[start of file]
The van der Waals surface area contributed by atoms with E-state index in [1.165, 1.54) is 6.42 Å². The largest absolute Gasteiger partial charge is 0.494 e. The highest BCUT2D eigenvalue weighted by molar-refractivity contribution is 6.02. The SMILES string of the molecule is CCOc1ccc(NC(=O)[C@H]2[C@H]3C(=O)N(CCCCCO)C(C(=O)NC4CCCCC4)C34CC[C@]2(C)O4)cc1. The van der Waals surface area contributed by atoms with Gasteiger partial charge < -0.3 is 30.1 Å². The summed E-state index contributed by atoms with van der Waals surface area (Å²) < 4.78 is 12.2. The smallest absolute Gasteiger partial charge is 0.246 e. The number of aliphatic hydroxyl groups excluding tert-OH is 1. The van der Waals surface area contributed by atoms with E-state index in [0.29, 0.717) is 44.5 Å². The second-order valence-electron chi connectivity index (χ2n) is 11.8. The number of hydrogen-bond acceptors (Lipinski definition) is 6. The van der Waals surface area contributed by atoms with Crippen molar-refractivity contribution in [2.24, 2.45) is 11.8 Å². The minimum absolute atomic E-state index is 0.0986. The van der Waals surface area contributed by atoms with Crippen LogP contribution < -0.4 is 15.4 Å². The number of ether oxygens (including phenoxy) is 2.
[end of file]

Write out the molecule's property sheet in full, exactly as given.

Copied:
The van der Waals surface area contributed by atoms with E-state index in [1.165, 1.54) is 6.42 Å². The largest absolute Gasteiger partial charge is 0.494 e. The highest BCUT2D eigenvalue weighted by molar-refractivity contribution is 6.02. The SMILES string of the molecule is CCOc1ccc(NC(=O)[C@H]2[C@H]3C(=O)N(CCCCCO)C(C(=O)NC4CCCCC4)C34CC[C@]2(C)O4)cc1. The van der Waals surface area contributed by atoms with Gasteiger partial charge < -0.3 is 30.1 Å². The summed E-state index contributed by atoms with van der Waals surface area (Å²) < 4.78 is 12.2. The smallest absolute Gasteiger partial charge is 0.246 e. The number of aliphatic hydroxyl groups excluding tert-OH is 1. The van der Waals surface area contributed by atoms with E-state index in [0.29, 0.717) is 44.5 Å². The second-order valence-electron chi connectivity index (χ2n) is 11.8. The number of hydrogen-bond acceptors (Lipinski definition) is 6. The van der Waals surface area contributed by atoms with Crippen molar-refractivity contribution in [2.24, 2.45) is 11.8 Å². The minimum absolute atomic E-state index is 0.0986. The van der Waals surface area contributed by atoms with Crippen LogP contribution < -0.4 is 15.4 Å². The number of ether oxygens (including phenoxy) is 2.